Wednesday mornings were just as refreshing for Sir John: up with the lark for sweet coffee and Mrs Conduitt’s scrambled eggs.  His houseguests would eventually stagger in, clutching their heads and bellies for fear of upsetting either.  Rivalries from the night before were quite forgotten, often because the participants now had complete blackouts of the affair, which was a great boon to friendship, even if it did sometimes lead to the same poem being read out on four consecutive weeks.  Soon it was back with the mail coach to the bustle and conflict of London life, but for that one night did Sir John a stately pleasure dome decree.  As ‘Brian’ Byron would later pen “I say the future is a serious matter / And so – for God’s sake – hock and soda water !”

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Workshop, 7th March 2017

It appears the Ferranti Pegasus is not happy in her temporary home.  The venerable cold-war-era valve-based computer was originally installed in the undercroft of Pitshanger Manor as part of a hugely hush-hush project by Ealing Council, and as you may recall the Pegasus has been forced to relocate to the basement of the Town Hall while restoration work to the Manor continues.  The idea hatched by the Town Hall’s Data Science Boffinery was to mathematically model the effects of a Soviet invasion on the Borough, paying specific attention to the impact a column of tanks would have on bus scheduling in the Haven Green/Ealing Broadway area.  It was the kind of project which could justify significant funding in those restive times.  It even extended to the test installation of tank traps on Ealing Common to simulate the measures which would be required to maintain the vital 207 bus link into Shepherds Bush, should the Soviet Sixth Guards Tank Corps decide to make a lunge for the Town Hall via Kew Bridge and the North Circular.  Not actually having any tanks the boffins simulated the effect of armoured personnel carriers and tracked missile platforms sweeping across the Common carrying all before them using the Council’s fleet of ride-on lawnmowers.  It’s comforting to know that the fortifications were totally effective against the lawnmowers and, forcibly repelled, they had to fall back to the South Western corner of the Common just opposite The Grange pub, which they effectively occupied until closing time.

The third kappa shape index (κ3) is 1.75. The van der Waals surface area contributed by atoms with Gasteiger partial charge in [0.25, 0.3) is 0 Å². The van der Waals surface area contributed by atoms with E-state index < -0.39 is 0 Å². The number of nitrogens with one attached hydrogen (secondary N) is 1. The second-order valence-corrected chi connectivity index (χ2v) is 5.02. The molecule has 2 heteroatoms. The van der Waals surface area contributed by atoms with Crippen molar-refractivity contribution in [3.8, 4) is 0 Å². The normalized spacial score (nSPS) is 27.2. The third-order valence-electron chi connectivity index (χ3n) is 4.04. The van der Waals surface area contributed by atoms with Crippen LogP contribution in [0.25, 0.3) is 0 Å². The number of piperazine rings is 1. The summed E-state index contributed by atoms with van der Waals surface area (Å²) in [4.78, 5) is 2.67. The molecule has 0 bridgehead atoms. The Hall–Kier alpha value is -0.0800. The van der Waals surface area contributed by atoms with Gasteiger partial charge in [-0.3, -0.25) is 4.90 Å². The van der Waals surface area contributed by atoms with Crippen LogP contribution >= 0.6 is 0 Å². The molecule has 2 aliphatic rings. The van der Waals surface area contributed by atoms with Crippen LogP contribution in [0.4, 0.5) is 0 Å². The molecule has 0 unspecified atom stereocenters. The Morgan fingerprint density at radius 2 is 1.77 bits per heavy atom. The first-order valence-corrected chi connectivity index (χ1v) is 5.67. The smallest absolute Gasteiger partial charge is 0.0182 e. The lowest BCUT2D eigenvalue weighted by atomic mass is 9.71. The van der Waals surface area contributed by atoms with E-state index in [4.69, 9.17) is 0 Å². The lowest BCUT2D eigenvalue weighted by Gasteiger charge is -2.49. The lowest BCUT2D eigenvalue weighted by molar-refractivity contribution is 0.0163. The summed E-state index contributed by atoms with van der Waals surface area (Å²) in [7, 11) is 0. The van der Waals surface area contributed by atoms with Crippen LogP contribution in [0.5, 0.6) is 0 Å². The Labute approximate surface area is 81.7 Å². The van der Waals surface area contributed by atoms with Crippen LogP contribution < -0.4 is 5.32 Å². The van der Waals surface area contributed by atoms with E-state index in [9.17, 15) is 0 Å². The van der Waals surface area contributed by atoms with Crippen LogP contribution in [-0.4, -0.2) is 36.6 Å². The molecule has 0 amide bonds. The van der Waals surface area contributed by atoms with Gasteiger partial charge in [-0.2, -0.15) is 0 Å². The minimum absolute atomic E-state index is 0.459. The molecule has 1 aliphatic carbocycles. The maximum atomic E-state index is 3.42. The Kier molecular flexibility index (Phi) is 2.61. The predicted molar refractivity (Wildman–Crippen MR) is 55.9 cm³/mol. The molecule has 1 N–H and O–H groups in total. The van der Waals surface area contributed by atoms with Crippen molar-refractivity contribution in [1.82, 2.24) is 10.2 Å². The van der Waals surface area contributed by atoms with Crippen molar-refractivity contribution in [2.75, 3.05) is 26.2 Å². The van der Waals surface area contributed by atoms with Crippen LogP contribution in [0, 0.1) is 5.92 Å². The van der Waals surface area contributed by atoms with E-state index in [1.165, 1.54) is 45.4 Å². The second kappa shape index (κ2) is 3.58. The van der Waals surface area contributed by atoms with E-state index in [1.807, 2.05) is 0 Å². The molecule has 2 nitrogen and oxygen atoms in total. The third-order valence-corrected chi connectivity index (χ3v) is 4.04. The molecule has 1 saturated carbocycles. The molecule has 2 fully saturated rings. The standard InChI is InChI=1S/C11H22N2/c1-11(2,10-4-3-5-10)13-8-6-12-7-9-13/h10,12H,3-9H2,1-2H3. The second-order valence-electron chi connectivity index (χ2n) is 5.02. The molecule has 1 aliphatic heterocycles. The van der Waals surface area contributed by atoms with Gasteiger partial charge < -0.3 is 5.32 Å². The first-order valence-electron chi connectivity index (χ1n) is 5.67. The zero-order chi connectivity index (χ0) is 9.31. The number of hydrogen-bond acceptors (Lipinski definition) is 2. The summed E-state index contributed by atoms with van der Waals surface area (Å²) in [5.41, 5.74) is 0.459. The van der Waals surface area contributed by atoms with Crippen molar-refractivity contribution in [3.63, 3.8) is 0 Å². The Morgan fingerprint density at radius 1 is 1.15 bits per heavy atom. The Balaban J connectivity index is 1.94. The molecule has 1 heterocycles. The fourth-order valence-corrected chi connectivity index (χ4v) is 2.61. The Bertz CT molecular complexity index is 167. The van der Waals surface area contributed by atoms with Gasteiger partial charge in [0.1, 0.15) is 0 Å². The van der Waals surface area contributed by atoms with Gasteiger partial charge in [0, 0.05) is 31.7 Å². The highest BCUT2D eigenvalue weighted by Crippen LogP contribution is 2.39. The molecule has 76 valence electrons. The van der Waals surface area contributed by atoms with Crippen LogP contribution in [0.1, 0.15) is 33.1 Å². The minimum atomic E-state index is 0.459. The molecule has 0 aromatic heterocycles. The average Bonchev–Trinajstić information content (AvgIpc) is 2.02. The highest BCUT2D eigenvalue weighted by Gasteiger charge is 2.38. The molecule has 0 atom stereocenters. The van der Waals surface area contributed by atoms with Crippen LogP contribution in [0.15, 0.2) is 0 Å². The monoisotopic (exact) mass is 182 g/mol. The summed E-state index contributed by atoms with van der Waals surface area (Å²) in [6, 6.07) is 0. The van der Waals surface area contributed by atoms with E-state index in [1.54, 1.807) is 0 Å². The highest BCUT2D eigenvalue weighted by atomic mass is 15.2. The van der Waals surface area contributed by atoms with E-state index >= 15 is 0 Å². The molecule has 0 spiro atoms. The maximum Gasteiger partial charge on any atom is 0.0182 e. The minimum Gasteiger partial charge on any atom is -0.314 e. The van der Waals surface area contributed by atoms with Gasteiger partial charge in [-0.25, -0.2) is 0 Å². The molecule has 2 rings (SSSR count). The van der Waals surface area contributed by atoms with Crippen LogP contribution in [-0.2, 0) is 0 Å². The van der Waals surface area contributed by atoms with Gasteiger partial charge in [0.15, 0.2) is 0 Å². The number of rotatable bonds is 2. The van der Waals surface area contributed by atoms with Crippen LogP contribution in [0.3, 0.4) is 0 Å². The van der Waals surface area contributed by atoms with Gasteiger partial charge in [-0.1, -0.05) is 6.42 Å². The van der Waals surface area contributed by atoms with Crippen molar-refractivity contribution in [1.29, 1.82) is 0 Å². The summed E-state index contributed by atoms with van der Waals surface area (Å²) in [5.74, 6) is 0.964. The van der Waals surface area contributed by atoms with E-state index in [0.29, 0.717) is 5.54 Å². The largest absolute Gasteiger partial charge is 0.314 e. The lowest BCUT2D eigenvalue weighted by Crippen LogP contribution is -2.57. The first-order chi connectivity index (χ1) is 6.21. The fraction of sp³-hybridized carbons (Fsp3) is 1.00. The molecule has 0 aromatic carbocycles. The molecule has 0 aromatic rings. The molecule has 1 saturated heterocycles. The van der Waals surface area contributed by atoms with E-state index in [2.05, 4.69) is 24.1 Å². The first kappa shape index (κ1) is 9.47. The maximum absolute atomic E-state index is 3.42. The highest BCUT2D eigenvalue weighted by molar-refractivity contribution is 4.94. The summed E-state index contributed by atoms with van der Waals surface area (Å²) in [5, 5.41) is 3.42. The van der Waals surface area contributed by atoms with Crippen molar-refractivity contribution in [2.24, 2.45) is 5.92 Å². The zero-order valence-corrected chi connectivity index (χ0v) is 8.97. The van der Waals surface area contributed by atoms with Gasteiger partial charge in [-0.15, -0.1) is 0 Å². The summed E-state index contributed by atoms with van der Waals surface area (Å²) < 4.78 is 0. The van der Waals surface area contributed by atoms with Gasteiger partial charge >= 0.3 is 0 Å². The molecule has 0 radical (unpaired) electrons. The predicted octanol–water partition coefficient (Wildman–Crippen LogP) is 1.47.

Fortunately, one of the Boffins, Parsonage, is also a doyen of the art of Prosery and when the punch card machine was not otherwise occupied he set about reprogramming the Pegasus for poetry.  The resulting compositional algorithm, based on a statistical analysis of word frequency, syntax, rhythm and phonetics is still able to churn on a passable sonnet but cannot be trusted with half-rhyme, tricky enjambment or a hanging trochee.  Thereafter, the Pegasus’ microphone was a fixture at Pitshanger Poets workshops throughout the Sixties and Seventies, absorbing and processing every word, resulting in a lengthy daisy-wheel printout of relevant statistics which would be filed carefully in the archive.

Unfortunately, it appears that some of the Pegasus’ Cold-War subroutines became enmeshed into her Poetry Analysis programming.  Decades of sifting data in order to detect communist threats took their toll on the Pegasus’ ability to appreciate the spoken word in a balanced fashion.  Given the wide range of views expressed by Poets in the typical Pitshanger Workshop it is welcome that the somewhat febrile witch-hunting computer was equipped with nothing more powerful than a daisy wheel printer.  This did not stop her acting against poets she considered threats, however, aided by a supply of Ealing Council-headed paper.  For example, it is suspected that the virulent snow storm of Parking Tickets issued to Louis MacNiece on each of his visits to the Workshop (despite him not actually owning a car) were the work of the Pegasus, while Stephen Spender and Dylan Thomas both found their journeys into the heart of Ealing compromised by ‘flash’ road works, the latter writer famously never succeeding in reaching a workshop.

This weeks’ Workshop would have got the Pegasus’ relays clacking were she still listening in.  Pat Francis brought a short, perfectly formed piece on the sound of the world.  Christine Shirley has been feeling glum, but her States of Feeling piece was full of light as well as shade.  John Hurley’s style has evolved in the last few months and his free-verse observation of a sick friend greeting a precious morning was touching and powerful.  Newbie John Cheung gave us a tight, poignant, social poem describing of an encounter with a homeless man in Hammersmith.  Olwyn Grimshaw has been counting the cells in the human body, keen to show that life is just as much about why as how.  Another newbie, Jamie Warren also brought us a distinctly social piece about a man in the Borough he found dying.  Nick Barth has been travelling again and found himself distracted by the phrase ‘for personal use’ on a Customs Notice.  Alan Chambers has been bringing poems he has written to cure Writer’s block, this weeks’ piece stressed the lack of easy cures to this crippling condition.  Peter Francis has been musing on Group Dynamics; more than one attendee felt he was writing about the PP Workshop itself.  Finally, Martin Choules has been railing against the futility of an entertaining dream.